Candidates for statewide office have decided to spend their summer gathering the requisite number of signatures they need to get on the August primary or November general election ballot.
Shelton Mayor Mark Lauretti, who didn’t receive enough support at the Republican convention over the weekend to primary, picked up his petitions for the Aug. 12 primary. Joe Visconti, of West Hartford, who received even less support from the Republican delegates, had already picked up his petitions. Visconti said he has more the than 75 volunteers working with him to collect the 8,190 signatures he needs to seek the Republican nomination for governor.
Lauretti and Visconti have until June 10 to return the signatures.
Republican Tom Foley of Greenwich received the nomination at the convention and Danbury Mayor Mark Boughton and Sen. Minority Leader John McKinney received enough support to get on the Aug. 12 ballot.
As far as the rest of the Republican field is concerned, Jerry Farrell Jr. said he won’t mount a primary against Kie Westby, but Angel Luis Cadena will challenge Sharon McLaughin for state Comptroller.
Former State Rep. Jonathan Pelto, who is considering a third party run for governor, has a more of a difficult path to ballot access.
Pelto first has to form a party. Pelto’s party will be the “Education and Democracy Party.”
Then he has to form the party with 25 signatures of qualified electors. He was in Storrs Center collecting those signatures Wednesday morning. After doing that and declaring that governor is one of the positions the party will seek, he can take out the petition.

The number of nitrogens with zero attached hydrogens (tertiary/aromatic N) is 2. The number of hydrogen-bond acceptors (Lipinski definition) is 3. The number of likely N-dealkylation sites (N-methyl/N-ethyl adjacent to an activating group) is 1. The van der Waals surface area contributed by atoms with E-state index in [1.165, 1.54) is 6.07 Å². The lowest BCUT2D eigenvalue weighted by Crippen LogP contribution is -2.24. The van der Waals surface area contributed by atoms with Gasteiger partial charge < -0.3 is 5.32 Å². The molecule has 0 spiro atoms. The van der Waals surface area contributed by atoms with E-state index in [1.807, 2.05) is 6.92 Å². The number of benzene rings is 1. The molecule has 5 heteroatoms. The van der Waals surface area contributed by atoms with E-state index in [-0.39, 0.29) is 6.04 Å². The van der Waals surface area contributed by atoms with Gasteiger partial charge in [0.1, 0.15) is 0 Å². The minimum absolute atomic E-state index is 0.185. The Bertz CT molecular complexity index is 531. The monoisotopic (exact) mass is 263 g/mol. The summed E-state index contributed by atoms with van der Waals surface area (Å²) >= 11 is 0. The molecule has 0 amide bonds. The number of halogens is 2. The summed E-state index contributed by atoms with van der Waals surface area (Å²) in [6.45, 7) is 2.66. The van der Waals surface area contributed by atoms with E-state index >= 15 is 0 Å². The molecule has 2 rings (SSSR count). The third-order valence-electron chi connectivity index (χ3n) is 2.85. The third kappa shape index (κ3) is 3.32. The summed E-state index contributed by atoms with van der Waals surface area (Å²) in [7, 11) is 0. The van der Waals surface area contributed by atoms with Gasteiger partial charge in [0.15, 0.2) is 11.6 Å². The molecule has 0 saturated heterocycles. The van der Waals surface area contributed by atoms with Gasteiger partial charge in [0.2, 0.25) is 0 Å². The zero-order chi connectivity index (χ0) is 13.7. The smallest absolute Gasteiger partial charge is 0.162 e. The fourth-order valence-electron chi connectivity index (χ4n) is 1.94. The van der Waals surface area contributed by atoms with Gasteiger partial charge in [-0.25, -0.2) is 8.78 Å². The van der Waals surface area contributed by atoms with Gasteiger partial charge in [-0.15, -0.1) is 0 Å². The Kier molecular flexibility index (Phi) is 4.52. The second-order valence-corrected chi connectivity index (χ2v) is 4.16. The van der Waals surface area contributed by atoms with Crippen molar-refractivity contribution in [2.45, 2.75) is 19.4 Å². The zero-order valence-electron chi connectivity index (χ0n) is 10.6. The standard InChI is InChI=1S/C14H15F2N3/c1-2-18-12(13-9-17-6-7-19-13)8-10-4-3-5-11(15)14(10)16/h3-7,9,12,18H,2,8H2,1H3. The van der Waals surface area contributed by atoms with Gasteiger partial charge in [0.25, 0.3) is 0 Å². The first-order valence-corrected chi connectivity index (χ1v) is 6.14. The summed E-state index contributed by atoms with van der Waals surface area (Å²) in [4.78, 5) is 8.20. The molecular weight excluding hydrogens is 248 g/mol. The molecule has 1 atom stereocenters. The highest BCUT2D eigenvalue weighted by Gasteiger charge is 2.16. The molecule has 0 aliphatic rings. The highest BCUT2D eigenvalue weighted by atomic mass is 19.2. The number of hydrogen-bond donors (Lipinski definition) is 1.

Pelto said he has 400 supporters across the state will to circulate the petitions on his behalf.
In order to qualify for the ballot, Pelto will have to gather 7,500 signatures by Aug. 6 — the same amount former U.S. Senator Joseph Lieberman had to gather in 2006 when he ran under the “Connecticut for Lieberman” banner during his last campaign.
Pelto said Lieberman learned the hard way that the petitions have to be circulated by Connecticut voters. There are out-of-state consulting firms that do petition drives, but even if one was hired they could only oversee Connecticut volunteers gathering the signatures.
Since some of the signatures will be thrown out by local election officials, Pelto will need to gather more than the 7,500 he needs to qualify.
“They make this difficult,” Pelto said.
He joked that he hoped he didn’t support any of the laws during his 20 years as a lawmaker that created this process.
In order to qualify for public financing, Pelto would have to gather 110,000 signatures.
Pelto said he believes 7,500 is doable.